Originally published in part on LinkedIn
My prediction for 2019 is very broad and perhaps obvious: an increase in conflicts. Certainly among political parties, political candidates, and political ideologies. But also within the nonprofit sector, which is composed of organizations that represent and/or support political actors and ideologies across the spectrum (whether overtly or not, due to legal and fundraising considerations). Not that this means 2019 will be a bad year. Just that it will be a difficult year. But the increasing conflicts are a necessary ingredient for the change that much of the country seeks and needs.
Philanthropy and Democracy
Last year brought us important readings on the conflicts between philanthropy and our notions of Western democracy. The following are quotes from my short list of the key authors of last year:
Anand Giridharadas, author of Winners Take All: The Elite Charade of Changing the World:
Of course, world-changing initiatives funded by the winners of market capitalism do heal the sick, enrich the poor and save lives. But even as they give back, American elites generally seek to maintain the system that causes many of the problems they try to fix — and their helpfulness is part of how they pull it off. Thus their do-gooding is an accomplice to greater, if more invisible, harm.
– See NY Times
Rob Reich, author of Just Giving: Why Philanthropy Is Failing Democracy and How It Can Do Better:
A hundred years ago, there was enormous skepticism that creating a philanthropic entity was either a way to cleanse your hands of the dirty way you’d made your money or, more interestingly, that it was welcome from the standpoint of democracy. … Because big philanthropy is an exercise of power, and in a democracy, any form of concentrated power deserves scrutiny, not gratitude.
– See The Atlantic
Edgar Villanueva, author of Decolonizing Wealth: Indigenous Wisdom to Heal Divides and Restore Balance:
We have to be honest about the sources of wealth and how wealth was accumulated in this country — a great part of it was on the backs of people of color, and now those communities are benefiting from just a very small percentage of dollars… Once you know, how can you not be equitable about how you’re distributing the money?
– See Inside Philanthropy
Expect more of this criticism of philanthropy in 2019 with some notable clapbacks from the philanthropic community.
The philanthropy-democracy discussion also played out in the area of donor-advised funds (DAFs), considered by many to be the fastest growing part of the charitable sector. On one hand, critics argue that DAFs provide the wealthy with the preferred tax advantages of a public charity while retaining the practical control of a private foundation (which arguably means it costs the public more in lost tax revenues to fund public goods). On the other hand, DAFs may increase the capital moving into charitable nonprofits whether spent immediately or held back for future use.
Critics point out that DAF sponsoring organizations (public charities) exercise such minimal control over the funds and collectively pay out an enormous amount of fees to invest DAF assets that it doesn’t make sense to treat gifts to fund DAFs the same way as gifts put to so-called “operating” public charities. Yet many also differentiate between DAF sponsoring organizations that operate as community foundations versus those that were created and remain closely affiliated with some of the nation’s biggest financial institutions (e.g., Fidelity, Schwab, Goldman Sachs, Vanguard).
DAF regulations have been forthcoming since DAFs were first defined in the Pension Protection Act of 2006, but we finally saw some movement on this from Treasury and IRS last year. See Donor-Advised Fund Regulations Step One: Request for Comments. The IRS Notice began to address some smaller issues regarding DAFs, but some of the big controversial issues (e.g., minimum distribution requirement) may be addressed in future bills (though I wouldn’t expect anything to pass this year).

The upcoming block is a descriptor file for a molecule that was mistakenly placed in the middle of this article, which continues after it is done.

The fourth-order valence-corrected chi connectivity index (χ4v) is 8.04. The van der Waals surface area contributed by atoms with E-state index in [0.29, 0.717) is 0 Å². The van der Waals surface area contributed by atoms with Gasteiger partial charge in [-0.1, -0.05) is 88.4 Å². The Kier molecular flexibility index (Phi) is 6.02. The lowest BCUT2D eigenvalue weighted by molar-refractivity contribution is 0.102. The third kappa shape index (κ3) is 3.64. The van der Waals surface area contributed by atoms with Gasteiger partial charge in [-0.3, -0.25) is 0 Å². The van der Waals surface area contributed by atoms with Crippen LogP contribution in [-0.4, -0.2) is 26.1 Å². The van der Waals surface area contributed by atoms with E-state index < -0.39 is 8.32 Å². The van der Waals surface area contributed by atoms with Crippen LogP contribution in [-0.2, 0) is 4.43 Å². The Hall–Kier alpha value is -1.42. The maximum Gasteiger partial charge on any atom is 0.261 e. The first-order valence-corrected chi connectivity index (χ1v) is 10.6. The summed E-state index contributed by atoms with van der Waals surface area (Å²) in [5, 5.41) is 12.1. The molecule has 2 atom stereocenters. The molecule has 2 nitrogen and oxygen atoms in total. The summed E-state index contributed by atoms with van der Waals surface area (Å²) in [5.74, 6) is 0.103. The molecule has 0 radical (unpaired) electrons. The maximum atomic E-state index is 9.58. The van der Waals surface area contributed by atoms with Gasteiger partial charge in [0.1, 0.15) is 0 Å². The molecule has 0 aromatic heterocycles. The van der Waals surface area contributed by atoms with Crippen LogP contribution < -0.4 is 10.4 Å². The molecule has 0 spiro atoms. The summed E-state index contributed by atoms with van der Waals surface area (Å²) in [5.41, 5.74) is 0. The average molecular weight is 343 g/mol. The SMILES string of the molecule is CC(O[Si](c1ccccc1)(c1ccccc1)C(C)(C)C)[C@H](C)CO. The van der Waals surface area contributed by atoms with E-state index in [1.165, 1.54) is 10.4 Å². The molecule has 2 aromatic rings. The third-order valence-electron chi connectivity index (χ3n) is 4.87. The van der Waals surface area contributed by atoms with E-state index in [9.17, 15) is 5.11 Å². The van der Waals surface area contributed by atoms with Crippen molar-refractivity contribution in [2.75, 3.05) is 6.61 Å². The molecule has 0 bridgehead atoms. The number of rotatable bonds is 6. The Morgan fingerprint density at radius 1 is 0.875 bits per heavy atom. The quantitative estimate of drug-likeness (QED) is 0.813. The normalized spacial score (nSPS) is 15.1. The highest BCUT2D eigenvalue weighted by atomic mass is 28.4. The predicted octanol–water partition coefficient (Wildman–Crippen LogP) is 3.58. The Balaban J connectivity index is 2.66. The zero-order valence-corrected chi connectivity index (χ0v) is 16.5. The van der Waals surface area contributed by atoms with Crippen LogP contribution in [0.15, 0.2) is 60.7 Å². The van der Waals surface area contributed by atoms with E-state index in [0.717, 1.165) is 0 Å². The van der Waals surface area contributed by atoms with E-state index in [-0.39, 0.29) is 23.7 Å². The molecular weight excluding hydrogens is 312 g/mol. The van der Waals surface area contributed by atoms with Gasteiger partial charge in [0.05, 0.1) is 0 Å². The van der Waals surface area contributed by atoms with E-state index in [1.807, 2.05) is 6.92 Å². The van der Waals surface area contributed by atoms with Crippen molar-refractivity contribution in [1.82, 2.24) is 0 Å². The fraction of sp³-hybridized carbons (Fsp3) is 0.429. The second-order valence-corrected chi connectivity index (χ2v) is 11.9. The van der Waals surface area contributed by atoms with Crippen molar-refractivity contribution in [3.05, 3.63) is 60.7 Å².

The DAF versus operating charity argument also leads some DAF proponents to point to the issue of endowment funds. For some operating charities, like large universities and hospitals, a substantial amount of gifted funds are designated for their endowments. If a donor makes a contribution to a charity’s endowment fund, is such gift very different from a gift to a DAF? In each case, the bulk of the principal amount may “forever” be invested with only a small portion (customarily part of the income generated by the investment) being spent each year, with no strict spending requirement.
Last year, the “Tax Cuts and Jobs Act” (TCJA) imposed a new tax on the investment income of very large college endowments, but the criticism of charity endowment funds has not lessened, and we are likely to see some legislative proposals to address some of the criticisms (though nothing is likely to move forward).
Charitable Giving Deduction
The TCJA also contained provisions that will depress charitable giving. See The New Tax Law and Its Impact on Nonprofits – Part 1. Such provisions were estimated to reduce charitable giving by $12-20 billion, but because there are other influences on charitable giving, it may not be possible to conclusively validate such estimates, particularly because many taxpayers do not yet realize that they will no longer receive a deduction for a charitable contribution. It still seems to be little known that less than 10% of taxpayers will now receive a tax benefit from a charitable contribution.
In part to counter the impact of the TCJA, but perhaps more to make any tax benefits from giving to charity more equitable, many of the anchor organizations advocating for the nonprofit sector are calling for a universal charitable deduction. See Our Burning Platform for a Universal Charitable Deduction. We’ll see a strong push for the universal charitable deduction this year, which will be supported by the fact that the pool of donors has been shrinking for several years and fundraising strategies may be shifting to “catering” to high-income donors, whose priorities may be very different from the rest of the country (cue the philanthropy-democracy tension again).